The all-time great NBA player no one talks about.
Updated: Oct 8, 2020
ESPN’s documentary, The Last Dance about Michael Jordan’s led Chicago Bulls has triggered a substantial conversation about who is the greatest basketball player of all time. Needing to create a conversation with the current nonexistence of sports, we have recently seen many lists of the greatest basketball players of all time. Players who are still playing or retired a short time ago would have an advantage in all-time player rankings because of recency bias. However, an NBA legend who retired less than five years ago isn’t very popular when discussions about the greatest players in basketball history arise.
Tim Duncan was drafted first overall in 1997 by the San Antonio Spurs and remained with the team for almost two decades. In his second season in the league, Duncan averaged 27 points and 14 rebounds while shooting 53% from the field in the NBA finals as the Spurs captured their first title in franchise history. That was the first of five NBA championships Duncan ended up winning.
Duncan is unquestionably one of the most accomplished players in NBA history. Only Michael Jordan has more NBA Finals MVPs than Duncan. Additionally, only Kareem Abdul-Jabbar, Kobe Bryant, and Lebron James have made more all-star games than Duncan. Most all-stars are excellent offensive players. But, Duncan was arguably greater than all of them on the defensive side of the ball. Duncan made an NBA All-Defensive team 15 times in his career. The next closest player in NBA history only made it 12 times. The accolades Duncan acquired throughout his career are nothing short of remarkable.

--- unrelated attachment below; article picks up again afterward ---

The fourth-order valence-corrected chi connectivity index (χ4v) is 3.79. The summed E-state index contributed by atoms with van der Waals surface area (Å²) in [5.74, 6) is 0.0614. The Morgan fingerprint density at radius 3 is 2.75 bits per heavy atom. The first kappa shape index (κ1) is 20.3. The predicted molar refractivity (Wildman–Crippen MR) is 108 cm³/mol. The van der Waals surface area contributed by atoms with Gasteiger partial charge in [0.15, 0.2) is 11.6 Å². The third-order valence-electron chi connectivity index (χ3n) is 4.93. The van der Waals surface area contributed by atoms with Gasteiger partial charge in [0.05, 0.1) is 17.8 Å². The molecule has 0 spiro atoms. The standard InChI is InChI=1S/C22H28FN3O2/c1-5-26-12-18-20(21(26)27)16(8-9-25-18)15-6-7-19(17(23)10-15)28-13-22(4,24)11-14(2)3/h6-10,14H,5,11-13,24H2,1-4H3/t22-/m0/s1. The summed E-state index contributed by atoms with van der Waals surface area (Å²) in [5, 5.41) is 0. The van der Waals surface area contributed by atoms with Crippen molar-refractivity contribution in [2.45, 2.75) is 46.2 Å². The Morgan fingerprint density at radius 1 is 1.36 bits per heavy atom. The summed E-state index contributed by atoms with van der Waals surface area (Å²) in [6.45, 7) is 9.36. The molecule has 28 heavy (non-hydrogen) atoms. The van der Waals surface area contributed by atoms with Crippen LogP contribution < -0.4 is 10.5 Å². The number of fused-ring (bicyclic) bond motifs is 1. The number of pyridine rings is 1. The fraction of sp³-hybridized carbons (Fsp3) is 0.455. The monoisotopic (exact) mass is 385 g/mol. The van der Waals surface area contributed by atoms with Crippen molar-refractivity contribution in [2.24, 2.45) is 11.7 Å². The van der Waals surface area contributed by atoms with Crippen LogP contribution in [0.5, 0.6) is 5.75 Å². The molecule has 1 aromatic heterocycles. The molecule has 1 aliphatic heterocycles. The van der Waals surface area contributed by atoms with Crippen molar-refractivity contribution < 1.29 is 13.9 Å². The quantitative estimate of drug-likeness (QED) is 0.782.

Nobody opposes the truth that Duncan was a good player, but many have pointed out that he’s had the luxury of playing for a great organization in the San Antonio Spurs. Duncan has been on some great teams, but he proved that he didn’t need them to be successful. He was teammates with David Robinson, Manu Ginóbili, and Tony Parker during the 2002-2003 season. On the surface it may seem like Duncan was playing on a loaded team, but David Robinson was 37 years old while Ginóbili and Parker were just in their 1st and 2nd seasons respectively. Duncan didn’t have a single teammate average over 15 points per game that season. Despite that, the Spurs were able to defeat the three-time defending champion Los Angeles Lakers who were led by Shaquille O'Neal and Kobe Bryant on their way to an NBA championship. Duncan carrying the Spurs to a title during the 2002-2003 season doesn’t get nearly enough attention.
To be considered an all-time great NBA player, many think that you need to have won multiple championships while being a dominant individual player. Tim Duncan easily checks both of those boxes, so don’t forget to mention his name the next time a discussion about the greatest players in NBA history comes up.